Economic doom redux: REALMS OF FANTASY and DREAMS OF DECADENCE shutting down

It’s official: Realms of Fantasy magazine is now history, as announced by publisher Warren Lapine at the magazine’s website today (“A Farewell Note from the Publisher“) and repeated by Locus (“Realms of Fantasy Folds“).

We’ll all recall that ROF previously announced they were folding early last year. Some of you will also recall that I discussed this here at The Teeming Brain in post about the raft of economic troubles plaguing speculative fiction publishers these days (“Economic doom indeed: Fantasy, SF, and horror publishers and publications scaling back and shutting down“).

In that post I observed not only the troubles plaguing ROF but the ones plaguing The Magazine of Fantasy & Science Fiction and Mad Magazine, and I referenced the folding of The Year’s Best Fantasy and Horror and the economic troubles in Hollywood that were delaying the release of various films.

Looking at the wider causes and implications of the trend, I said:

[T]he drumbeat of doom for speculative fiction books, publishers, and magazines isn’t just a matter of our current economic disaster. The advent of the Internet began causing problems in the print publishing world — and not just the speculative fiction wing of it — well over a decade ago, and this has been the topic of much discussion. And even before that, the publishing industry in general was suffering something of an identity crisis, accompanied by problematic changes in sales patterns, as traditional business models came into conflict with the new realities of a globalized marketplace (and mindset) and a mass audience whose sensibilities are shaped more by visual media than the written word.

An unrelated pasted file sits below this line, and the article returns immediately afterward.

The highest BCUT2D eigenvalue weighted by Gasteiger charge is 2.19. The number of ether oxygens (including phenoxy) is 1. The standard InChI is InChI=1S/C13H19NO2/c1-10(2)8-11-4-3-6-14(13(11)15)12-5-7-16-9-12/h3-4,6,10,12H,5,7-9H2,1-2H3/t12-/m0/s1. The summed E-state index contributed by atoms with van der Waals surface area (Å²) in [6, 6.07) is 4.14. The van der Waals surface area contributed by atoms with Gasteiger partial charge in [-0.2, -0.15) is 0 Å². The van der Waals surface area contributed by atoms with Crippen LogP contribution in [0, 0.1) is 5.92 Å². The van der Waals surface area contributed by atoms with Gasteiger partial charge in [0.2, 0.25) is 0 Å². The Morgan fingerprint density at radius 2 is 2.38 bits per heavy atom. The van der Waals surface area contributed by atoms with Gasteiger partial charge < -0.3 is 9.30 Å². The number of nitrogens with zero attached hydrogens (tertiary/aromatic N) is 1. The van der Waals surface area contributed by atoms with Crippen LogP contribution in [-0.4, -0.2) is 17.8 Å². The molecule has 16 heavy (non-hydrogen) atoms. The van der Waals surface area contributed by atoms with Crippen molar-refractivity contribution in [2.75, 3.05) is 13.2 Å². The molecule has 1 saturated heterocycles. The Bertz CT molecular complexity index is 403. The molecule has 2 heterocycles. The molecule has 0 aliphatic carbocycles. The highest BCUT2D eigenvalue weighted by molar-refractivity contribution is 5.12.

. . . . In light of all these things, I think I can say with confidence that while we’re not going to be seeing nearly as many movies as we used to, and while we’re certainly not going to see as much genre writing on bookstore shelves or newsstands as we’ve grown accustomed to having, one thing’s for certain: we can all see the writing on the wall.

Then, of course, Warren Lapine, veteran refashioner of failed publications that he is, swooped in and took over ROF, giving it an injection of new life. These 20 or so months later,  he says in his farewell note that he had high hopes, and that he tried every trick in his considerable arsenal of publisher knowledge and skills to make ROF turn a profit.

But none of it worked. And now he says the following, which resonates in unpleasantly harmonious ways with what I was intuiting about the shape of things last year:

I invested more than $50,000.00 of my own money into reviving this magazine. I tried every traditional method I could think of to increase the circulation, but nothing worked. I also spent a great deal of money trying nontraditional methods. I advertised online with Google and Facebook, neither of which came close to covering their costs. And we created DRM-free electronic versions of the magazine to see if that would help increase our circulation. Sadly, the DRM-free versions never sold more than twenty five copies per issue, and the Kindle editions sold fewer still.

. . . . Ultimately, I believe Realms failed because of a terrible economic climate. When I purchased the magazine I did not believe that the worst economy since the Great Depression would actually get worse; that was a mistake.

So there you have it. For more in a similar economic-doom-for-entertainment vein, consider that movie-industry titan MGM has had its future publicly questioned in the last few months over economic troubles that seriously hindered its operations, as seen in the fact that, e.g., its production of a new James Bond movie has been indefinitely delayed. MGM’s entire movie production arm is pretty much shut down. And now, in just the past couple of weeks, they’ve begun working their way through a prepackaged bankruptcy pending debtholder approval.  Oh, and their chairman and co-CEO just left.

Meanwhile, Borders shut down its U.K. division, and Barnes & Noble puts itself up for auction a few weeks ago.

So the closing of Realms of Fantasy occurs in this wider context. Note that Warren is also closing his other magazine, Dreams of Decadence. Both have been prominent fixtures in every major bookstore’s periodicals section. Now they’re gone. Douglas Cohen and Shawna McCarthy, the editor and fiction editor of ROF, have also offered their public farwells.